From Strand to Cornhill in 35 minutes
Fleet Street, named after the River Fleet, is a continuation of the Strand. Here are the Royal Courts of Justice, an extensive structure of the Victorian Gothic style of architecture built in the 1870s. The Law Courts moved from Westminster in 1882. Fleet Street used to be the newspaper and journalism headquarters of London. All major British daily papers had their offices here, and the pubs were full of journalists. The offices have long moved to the suburbs, but many still refer to Fleet Street as the home of the British Press.
South of Fleet Street are Temple buildings, consisting of the Inner and the Middle Temples. These two Temples form two of the four Inns of Court. The Temple was initially a lodge of the Knights Templar or simply the Templars, a catholic military order founded in Jerusalem in 1119 to protect the Holy Sepulchre. When the order was terminated in 1313, its possessions became Crown property. The separation into two Halls dates from the time of Henry VI, who ruled England from 1422 to 1461.
Middle Temple Hall, with its splendid double-hammer Elizabethan beam roof, was built in 1573. Shakespeare’s Twelfth Night was first played here on February 2, 1601. Middle Temple was famous for hosting various forms of entertainment, including plays.
Temple Church is a round church built by the Knights Templar to protect pilgrims on their way to and from Jerusalem in the twelfth century. The interior is split into two sections, the Round Church and the Choir. The Round Church is the older part, and here are some monuments of Templars of the twelfth and thirteenth centuries. Oliver Goldsmith, an Irish novelist and poet, who lived and died in Middle Temple Lane, is buried in the churchyard.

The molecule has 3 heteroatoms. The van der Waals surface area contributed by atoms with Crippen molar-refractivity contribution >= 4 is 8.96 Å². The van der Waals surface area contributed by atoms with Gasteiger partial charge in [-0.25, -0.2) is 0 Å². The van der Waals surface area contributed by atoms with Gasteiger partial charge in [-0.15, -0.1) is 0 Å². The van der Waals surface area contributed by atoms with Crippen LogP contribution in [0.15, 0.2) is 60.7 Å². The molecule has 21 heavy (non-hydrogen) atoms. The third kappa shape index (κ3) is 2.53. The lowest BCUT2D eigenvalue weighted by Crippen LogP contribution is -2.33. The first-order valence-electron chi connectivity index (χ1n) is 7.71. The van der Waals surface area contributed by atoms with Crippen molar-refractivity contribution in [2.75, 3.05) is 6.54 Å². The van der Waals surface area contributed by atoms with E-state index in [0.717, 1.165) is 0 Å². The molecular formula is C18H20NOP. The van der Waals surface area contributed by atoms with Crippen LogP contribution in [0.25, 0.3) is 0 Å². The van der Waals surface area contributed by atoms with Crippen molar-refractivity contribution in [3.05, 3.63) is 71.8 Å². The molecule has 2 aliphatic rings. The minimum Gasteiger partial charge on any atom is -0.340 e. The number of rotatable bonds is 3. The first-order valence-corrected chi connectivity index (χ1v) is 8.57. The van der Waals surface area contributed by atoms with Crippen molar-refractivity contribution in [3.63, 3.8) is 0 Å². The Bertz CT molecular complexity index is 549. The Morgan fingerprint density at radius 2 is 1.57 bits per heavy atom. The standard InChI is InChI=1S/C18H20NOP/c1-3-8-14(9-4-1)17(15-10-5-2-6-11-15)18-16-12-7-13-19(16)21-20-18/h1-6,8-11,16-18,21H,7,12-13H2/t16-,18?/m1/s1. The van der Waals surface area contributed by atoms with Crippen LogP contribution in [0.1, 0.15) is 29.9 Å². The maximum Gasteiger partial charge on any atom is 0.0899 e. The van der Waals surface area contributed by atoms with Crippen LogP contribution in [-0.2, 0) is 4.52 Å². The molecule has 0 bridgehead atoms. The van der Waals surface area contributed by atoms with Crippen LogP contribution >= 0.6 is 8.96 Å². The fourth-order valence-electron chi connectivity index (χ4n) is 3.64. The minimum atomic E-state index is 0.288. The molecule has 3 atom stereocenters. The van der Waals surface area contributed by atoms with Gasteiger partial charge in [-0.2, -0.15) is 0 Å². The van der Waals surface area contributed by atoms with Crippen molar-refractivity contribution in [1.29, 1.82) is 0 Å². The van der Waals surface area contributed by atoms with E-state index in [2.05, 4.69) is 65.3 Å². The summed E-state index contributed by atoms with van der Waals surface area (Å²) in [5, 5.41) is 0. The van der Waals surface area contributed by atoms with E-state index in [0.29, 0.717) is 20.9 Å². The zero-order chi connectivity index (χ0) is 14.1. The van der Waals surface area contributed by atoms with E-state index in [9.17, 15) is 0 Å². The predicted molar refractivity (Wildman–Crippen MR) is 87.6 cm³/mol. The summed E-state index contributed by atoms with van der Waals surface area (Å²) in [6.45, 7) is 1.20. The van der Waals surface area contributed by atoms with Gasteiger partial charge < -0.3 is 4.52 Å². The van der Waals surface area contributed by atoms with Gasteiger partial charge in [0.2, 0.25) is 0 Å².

To become a barrister in England, the student has to join one of the Inns of Court. The four Inns are Lincoln’s Inn, Gray’s Inn, and the Inner and Middle Temple, which are governed by older members called Benchers.
Lincoln’s Inn derives its name from the Earl of Lincoln, who took the old Blackfriars monastery on this site for his townhouse given to him by King Edward I. After his death, it became an Inn of Court. The Inn’s oldest building, Old Hall, dates from the time of King Henry VII. The impressive Library, founded in 1497, is the oldest in London and one of the world’s first official libraries. The beautiful gateway is one of the four oldest still standing in London. The date 1518 can be read below the coat of arms.
The Honourable Society of Gray’s Inn has existed as a law school since 1370 and takes its name from Lord Gray de Wilton, 1st Baron Grey de Wilton of Henry VII’s time. The beautiful Elizabethan Banqueting Hall, constructed in 1560, contains fine wainscots, carvings, and stained-glass windows of the Tudor period. In this Hall, Shakespeare’s “Comedy of Errors” was acted in 1594. The garden was laid out by Sir Francis Bacon, 1st Viscount St Alban, who studied here. Gray’s Inn Walks, opened to the public between 12 pm and 2.30 pm, was a fashionable promenade in the seventeenth century.